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Effectiveness of convalescent plasma therapy in severe COVID-19 patients

Our take —

In a small case series from China, patients received convalescent plasma and showed improvement in clinical symptoms, a reduction in markers of inflammation, a rise in neutralizing antibodies, and reduction in viral load. It is entirely possible all of these findings would have happened regardless of the administration of convalescent plasma. Clinical trial data is needed.

Study design

Case Series

Study population and setting

This was a pilot study in three participating hospitals in China to explore the feasibility of convalescent plasma treatment in 10 severe COVID-19 cases. The study sample consisted of 6 males and 4 females with a median age of 52.5 years (IQR, 45.0 to 59.5 ), and the median time from onset of symptoms to transfusion of 16.5 days (IQR, 11.0 to 19.3 ). Nine patients received arbidol monotherapy or combination therapy with remdesivir, or ribavirin, or peramivir, while one patient received ribavirin monotherapy; 6 received methylprednisolone.

Summary of Main Findings

The authors describe the clinical courses of the patients after receiving convalescent plasma (CP). They report that symptoms in the 10 patients had either disappeared or largely improved within 1-3 days post of transfusion. They also note improvement in lymphopenia ((median: 0.65 × 109 per L vs. 0.76 × 109 per L), as well as laboratory parameters of inflammation, such as C-reactive protein (CRP) (median: 55.98 mg/L vs. 18.13 mg/L), alanine aminotransferase (median: 42.00 U/L vs. 34.30 U/L), and aspartate aminotransferase (median: 38.10 U/L vs. 30.30 U/L). They also noted the neutralizing antibody titers of 5 patients increased after transfusion, and that SARS-CoV-2 RNA was decreased to an undetectable level in three patients on day 2, three patients on day 3, and one patient on day 6 after CP therapy.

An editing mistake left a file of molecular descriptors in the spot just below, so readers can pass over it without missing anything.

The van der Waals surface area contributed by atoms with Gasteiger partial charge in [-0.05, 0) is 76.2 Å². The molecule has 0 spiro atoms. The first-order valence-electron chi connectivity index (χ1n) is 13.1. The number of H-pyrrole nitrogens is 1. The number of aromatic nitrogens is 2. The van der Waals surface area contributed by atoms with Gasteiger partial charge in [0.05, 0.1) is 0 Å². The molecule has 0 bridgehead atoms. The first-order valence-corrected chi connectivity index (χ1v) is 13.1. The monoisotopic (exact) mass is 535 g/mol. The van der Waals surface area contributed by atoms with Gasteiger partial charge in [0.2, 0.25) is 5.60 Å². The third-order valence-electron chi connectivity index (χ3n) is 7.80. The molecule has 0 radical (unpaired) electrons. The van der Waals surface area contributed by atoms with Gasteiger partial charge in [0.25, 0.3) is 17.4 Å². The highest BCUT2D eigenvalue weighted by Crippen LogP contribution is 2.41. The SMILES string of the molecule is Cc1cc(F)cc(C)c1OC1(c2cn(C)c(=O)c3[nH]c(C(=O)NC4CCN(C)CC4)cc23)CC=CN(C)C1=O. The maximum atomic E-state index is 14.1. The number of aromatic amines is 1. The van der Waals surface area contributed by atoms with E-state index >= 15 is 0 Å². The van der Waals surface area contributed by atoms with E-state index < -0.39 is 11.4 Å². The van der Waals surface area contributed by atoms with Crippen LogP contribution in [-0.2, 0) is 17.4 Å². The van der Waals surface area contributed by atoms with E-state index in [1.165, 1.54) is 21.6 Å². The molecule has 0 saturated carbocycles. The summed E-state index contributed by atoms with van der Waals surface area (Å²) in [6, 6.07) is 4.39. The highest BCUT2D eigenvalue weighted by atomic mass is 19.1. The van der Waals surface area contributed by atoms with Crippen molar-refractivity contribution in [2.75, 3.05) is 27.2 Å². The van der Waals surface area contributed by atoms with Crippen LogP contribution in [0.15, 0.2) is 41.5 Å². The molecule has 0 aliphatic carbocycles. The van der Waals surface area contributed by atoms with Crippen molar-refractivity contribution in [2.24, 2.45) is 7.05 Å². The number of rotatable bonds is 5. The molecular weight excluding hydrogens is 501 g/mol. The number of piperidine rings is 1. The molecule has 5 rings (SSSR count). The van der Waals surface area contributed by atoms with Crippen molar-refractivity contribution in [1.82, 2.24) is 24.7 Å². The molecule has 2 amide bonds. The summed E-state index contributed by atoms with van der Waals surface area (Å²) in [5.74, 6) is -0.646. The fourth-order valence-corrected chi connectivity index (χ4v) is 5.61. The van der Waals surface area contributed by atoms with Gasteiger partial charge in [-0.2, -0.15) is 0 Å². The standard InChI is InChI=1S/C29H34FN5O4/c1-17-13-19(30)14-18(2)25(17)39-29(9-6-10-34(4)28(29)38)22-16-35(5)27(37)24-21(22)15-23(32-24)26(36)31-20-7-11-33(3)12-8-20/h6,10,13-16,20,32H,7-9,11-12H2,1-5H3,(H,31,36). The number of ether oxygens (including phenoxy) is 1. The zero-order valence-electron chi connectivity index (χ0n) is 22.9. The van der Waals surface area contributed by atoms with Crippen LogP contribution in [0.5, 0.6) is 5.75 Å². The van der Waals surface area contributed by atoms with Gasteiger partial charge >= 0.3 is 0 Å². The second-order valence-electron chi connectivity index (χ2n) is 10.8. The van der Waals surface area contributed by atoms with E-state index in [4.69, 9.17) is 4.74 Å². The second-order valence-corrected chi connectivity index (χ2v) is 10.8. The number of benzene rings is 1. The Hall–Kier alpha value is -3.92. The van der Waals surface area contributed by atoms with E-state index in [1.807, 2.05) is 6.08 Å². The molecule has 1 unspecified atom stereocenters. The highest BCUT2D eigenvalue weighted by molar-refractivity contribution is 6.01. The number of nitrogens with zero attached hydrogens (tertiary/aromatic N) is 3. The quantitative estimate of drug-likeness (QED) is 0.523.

Study Strengths

This is one of the first case series to report the use of convalescent plasma in patients with COVID-19.


This is a small case series with no comparator, limiting interpretation of convalescent plasma’s impact on clinical course. Additionally, data on inflammatory markers may be confounded by methylprednisolone administration.

Value added

This article is simply a description of the use of convalescent plasma and should not change clinical practice; rather it adds to the existing small body of literature on the use of convalescent plasma in COVID-19.